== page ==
Divorce Lawyer Explains How to Save Marriages

It may seem a bit crazy for a divorce lawyer and mediator to write about ways to save a marriage. I got the idea from an owner of an auto body shop who would speak at business networking groups about how to avoid motor vehicle accidents.

A bad divorce is like a car crash. Much harm and expense can result from both, except if a car crash does not result in serious physical injury, it may be better than a divorce. Why?  Because there is usually insurance to pay much of the expenses, whereas there is no insurance to defray the cost of a divorce. The auto body guy and I are both idealistic and very consumer-oriented. We both know the world would be a better place if there were fewer car accidents and more saved marriages. Those are worthwhile goals even if it means that we both make less money.

The best way for most people to save a troubled marriage is to go to what I call “a damn good marriage counselor.” Go to the best marriage counselor you can find, and do not worry about whether your health insurance will cover the cost. This is an important investment […]



The couple controls the process and make final decisions. Judge controls the process and makes final decisions.
The process is affordable: costs are limited. The process is much more expensive. There can be unforeseen expenses, such as post-judgement litigation and appeals.
 The couple determines the timing of events in a collaborative divorce.  Timing of events is dictated by the Judge.
 The couple chooses and retains experts and specialists who can guide them in achieving MUTUALLY beneficial solutions.  Specialists and experts may be chosen and retained separately and therefore couple encounters higher expenses.
Collaborative lawyers brainstorm solutions that benefit both parties and their children.  Each party’s lawyer fights to win. Some litigators prefer trials to maximize their fees at the clients’ greatest expense.
 The couple communicates openly and honestly while keeping negotiation private and confidential.  Communication is one-sided and Court -driven while information is not always private.
Collaborative divorce can be a healing process and provide a good divorce aftermath. […]

Case Study Demonstrating Collaborative Divorce Benefits

How the case Started?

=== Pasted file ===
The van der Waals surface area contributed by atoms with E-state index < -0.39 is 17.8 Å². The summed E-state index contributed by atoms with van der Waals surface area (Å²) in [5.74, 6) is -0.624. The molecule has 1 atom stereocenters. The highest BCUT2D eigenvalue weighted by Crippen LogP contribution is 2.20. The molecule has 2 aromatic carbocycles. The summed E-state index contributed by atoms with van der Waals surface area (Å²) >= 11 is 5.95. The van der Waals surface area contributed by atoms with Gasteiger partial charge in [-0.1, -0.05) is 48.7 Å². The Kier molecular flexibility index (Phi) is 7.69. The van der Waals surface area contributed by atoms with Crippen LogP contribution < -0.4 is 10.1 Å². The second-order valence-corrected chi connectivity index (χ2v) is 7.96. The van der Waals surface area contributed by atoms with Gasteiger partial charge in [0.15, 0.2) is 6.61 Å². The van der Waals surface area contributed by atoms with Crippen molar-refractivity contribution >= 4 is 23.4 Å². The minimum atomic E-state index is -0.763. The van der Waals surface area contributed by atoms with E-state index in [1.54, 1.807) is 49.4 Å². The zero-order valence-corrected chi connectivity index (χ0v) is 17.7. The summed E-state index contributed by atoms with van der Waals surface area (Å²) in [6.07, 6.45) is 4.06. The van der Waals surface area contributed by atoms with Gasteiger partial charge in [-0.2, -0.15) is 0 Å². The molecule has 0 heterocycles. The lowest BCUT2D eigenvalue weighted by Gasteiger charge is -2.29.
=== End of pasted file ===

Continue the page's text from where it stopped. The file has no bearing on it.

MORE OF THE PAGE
- At initial consultation, Mr. C. (the husband) wanted a Collaborative Divorce. Why?
- He liked the benefits:
- Economic divorce – save money on legal fees and preserve the marital estate
- Control – not to naively put your destiny in the hands of a Judge (a stranger).
- We both communicated with Mrs. C. (the Wife) regarding Collaborative Law and its benefits and gave her a brochure and website so she could find a good Collaborative attorney for herself.

- all to no avail
- she did nothing for 6 months
- so, Mr. C. hired me to start a divorce litigation


- Ability to have an economic divorce starts being eroded
- Retainers typically higher for a divorce litigation than a Collaborative Divorce.
- divorce litigation is much more time consuming.
- So, you pay substantially more up front for litigation that you do for Collaborative

Loss of Control over events in your life from the Outset

- Wife responded to the Summons and Complaint with a Pendente Lite Motion

- She immediately asked for a Judge to grant her temporary relief (Child Support and Maintenance and counsel fees while case is pending)

- Husband (Mr. C.) and his attorney (me) must respond to that on paper (reminds […]

Mediation, Collaborative Divorce and the Children’s Best Interests: a Legal, Psychoanalytic Perspective

When you think that your happy marriage is coming to an end, but deep down you know that your children will be severely affected by it, you might want to consider Collaborative Divorce or Mediation first.

To avoid any misconceptions and /or confusion: collaborative divorce and mediation are not the same. However, both are protective of children and prevent a potentially destructive and traumatized experience. Other authors have called a collaborative divorce “The Good Divorce”.

Mediation is for couples who can each compete on a relatively even playing field, where there is a minimal, if any, power imbalance in their relationship. It is simpler and usually more affordable than collaborative, but it is also a child-friendly option like collaborative.